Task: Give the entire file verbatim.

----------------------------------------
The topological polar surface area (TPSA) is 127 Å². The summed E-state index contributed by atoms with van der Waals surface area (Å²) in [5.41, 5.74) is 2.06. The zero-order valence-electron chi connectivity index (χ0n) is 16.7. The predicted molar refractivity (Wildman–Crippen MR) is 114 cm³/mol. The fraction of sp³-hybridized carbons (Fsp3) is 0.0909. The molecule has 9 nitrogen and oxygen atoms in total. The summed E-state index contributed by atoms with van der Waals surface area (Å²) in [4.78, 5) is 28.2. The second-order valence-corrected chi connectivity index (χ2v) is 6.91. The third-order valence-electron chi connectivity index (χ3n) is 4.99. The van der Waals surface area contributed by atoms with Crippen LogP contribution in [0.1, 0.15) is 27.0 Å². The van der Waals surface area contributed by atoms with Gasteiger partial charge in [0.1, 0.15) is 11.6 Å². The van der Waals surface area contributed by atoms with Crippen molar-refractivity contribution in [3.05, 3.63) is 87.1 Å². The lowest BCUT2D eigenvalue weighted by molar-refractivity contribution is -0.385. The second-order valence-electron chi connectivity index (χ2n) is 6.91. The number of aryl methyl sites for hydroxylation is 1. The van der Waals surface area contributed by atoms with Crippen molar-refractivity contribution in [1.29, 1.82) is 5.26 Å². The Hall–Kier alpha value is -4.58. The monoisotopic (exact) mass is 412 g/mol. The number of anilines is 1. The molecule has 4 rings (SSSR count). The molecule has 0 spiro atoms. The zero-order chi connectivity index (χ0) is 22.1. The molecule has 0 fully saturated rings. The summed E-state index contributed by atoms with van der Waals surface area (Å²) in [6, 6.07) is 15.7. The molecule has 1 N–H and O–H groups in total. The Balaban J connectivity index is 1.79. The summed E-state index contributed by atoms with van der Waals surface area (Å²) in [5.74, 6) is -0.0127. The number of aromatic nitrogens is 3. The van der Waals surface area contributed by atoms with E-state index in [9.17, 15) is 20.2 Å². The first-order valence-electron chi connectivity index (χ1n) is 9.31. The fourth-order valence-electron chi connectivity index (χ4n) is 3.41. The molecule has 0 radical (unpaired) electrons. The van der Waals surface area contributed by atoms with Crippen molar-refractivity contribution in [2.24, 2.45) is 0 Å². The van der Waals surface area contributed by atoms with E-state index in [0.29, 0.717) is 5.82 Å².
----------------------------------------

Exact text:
The topological polar surface area (TPSA) is 127 Å². The summed E-state index contributed by atoms with van der Waals surface area (Å²) in [5.41, 5.74) is 2.06. The zero-order valence-electron chi connectivity index (χ0n) is 16.7. The predicted molar refractivity (Wildman–Crippen MR) is 114 cm³/mol. The fraction of sp³-hybridized carbons (Fsp3) is 0.0909. The molecule has 9 nitrogen and oxygen atoms in total. The summed E-state index contributed by atoms with van der Waals surface area (Å²) in [4.78, 5) is 28.2. The second-order valence-corrected chi connectivity index (χ2v) is 6.91. The third-order valence-electron chi connectivity index (χ3n) is 4.99. The van der Waals surface area contributed by atoms with Crippen LogP contribution in [0.1, 0.15) is 27.0 Å². The van der Waals surface area contributed by atoms with Gasteiger partial charge in [0.1, 0.15) is 11.6 Å². The van der Waals surface area contributed by atoms with Crippen molar-refractivity contribution in [3.05, 3.63) is 87.1 Å². The lowest BCUT2D eigenvalue weighted by molar-refractivity contribution is -0.385. The second-order valence-electron chi connectivity index (χ2n) is 6.91. The number of aryl methyl sites for hydroxylation is 1. The van der Waals surface area contributed by atoms with Crippen molar-refractivity contribution in [1.29, 1.82) is 5.26 Å². The Hall–Kier alpha value is -4.58. The monoisotopic (exact) mass is 412 g/mol. The number of anilines is 1. The molecule has 4 rings (SSSR count). The molecule has 0 spiro atoms. The zero-order chi connectivity index (χ0) is 22.1. The molecule has 0 fully saturated rings. The summed E-state index contributed by atoms with van der Waals surface area (Å²) in [6, 6.07) is 15.7. The molecule has 1 N–H and O–H groups in total. The Balaban J connectivity index is 1.79. The summed E-state index contributed by atoms with van der Waals surface area (Å²) in [5.74, 6) is -0.0127. The number of aromatic nitrogens is 3. The van der Waals surface area contributed by atoms with E-state index in [9.17, 15) is 20.2 Å². The first-order valence-electron chi connectivity index (χ1n) is 9.31. The fourth-order valence-electron chi connectivity index (χ4n) is 3.41. The molecule has 0 radical (unpaired) electrons. The van der Waals surface area contributed by atoms with Crippen molar-refractivity contribution in [2.24, 2.45) is 0 Å². The van der Waals surface area contributed by atoms with E-state index in [0.29, 0.717) is 5.82 Å².